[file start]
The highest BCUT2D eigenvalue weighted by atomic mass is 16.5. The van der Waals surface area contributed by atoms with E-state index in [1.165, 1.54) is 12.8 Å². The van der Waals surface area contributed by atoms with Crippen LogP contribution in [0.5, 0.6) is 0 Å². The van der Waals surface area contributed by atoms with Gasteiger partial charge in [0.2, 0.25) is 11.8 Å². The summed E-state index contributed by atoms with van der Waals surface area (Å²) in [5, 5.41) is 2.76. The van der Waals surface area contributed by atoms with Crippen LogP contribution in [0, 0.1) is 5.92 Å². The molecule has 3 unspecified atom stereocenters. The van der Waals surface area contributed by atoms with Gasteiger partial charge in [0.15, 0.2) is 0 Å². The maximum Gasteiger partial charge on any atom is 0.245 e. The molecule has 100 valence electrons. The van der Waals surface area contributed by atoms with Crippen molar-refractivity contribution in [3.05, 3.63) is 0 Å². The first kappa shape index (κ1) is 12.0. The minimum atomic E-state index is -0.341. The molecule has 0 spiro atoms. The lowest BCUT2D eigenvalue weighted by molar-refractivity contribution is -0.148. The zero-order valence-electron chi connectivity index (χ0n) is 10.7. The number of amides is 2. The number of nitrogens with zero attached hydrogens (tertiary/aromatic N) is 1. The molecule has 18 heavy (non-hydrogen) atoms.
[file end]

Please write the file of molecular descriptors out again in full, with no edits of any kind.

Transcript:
The highest BCUT2D eigenvalue weighted by atomic mass is 16.5. The van der Waals surface area contributed by atoms with E-state index in [1.165, 1.54) is 12.8 Å². The van der Waals surface area contributed by atoms with Crippen LogP contribution in [0.5, 0.6) is 0 Å². The van der Waals surface area contributed by atoms with Gasteiger partial charge in [0.2, 0.25) is 11.8 Å². The summed E-state index contributed by atoms with van der Waals surface area (Å²) in [5, 5.41) is 2.76. The van der Waals surface area contributed by atoms with Crippen LogP contribution in [0, 0.1) is 5.92 Å². The molecule has 3 unspecified atom stereocenters. The van der Waals surface area contributed by atoms with Gasteiger partial charge in [0.15, 0.2) is 0 Å². The maximum Gasteiger partial charge on any atom is 0.245 e. The molecule has 100 valence electrons. The van der Waals surface area contributed by atoms with Crippen molar-refractivity contribution in [3.05, 3.63) is 0 Å². The first kappa shape index (κ1) is 12.0. The minimum atomic E-state index is -0.341. The molecule has 0 spiro atoms. The lowest BCUT2D eigenvalue weighted by molar-refractivity contribution is -0.148. The zero-order valence-electron chi connectivity index (χ0n) is 10.7. The number of amides is 2. The number of nitrogens with zero attached hydrogens (tertiary/aromatic N) is 1. The molecule has 18 heavy (non-hydrogen) atoms.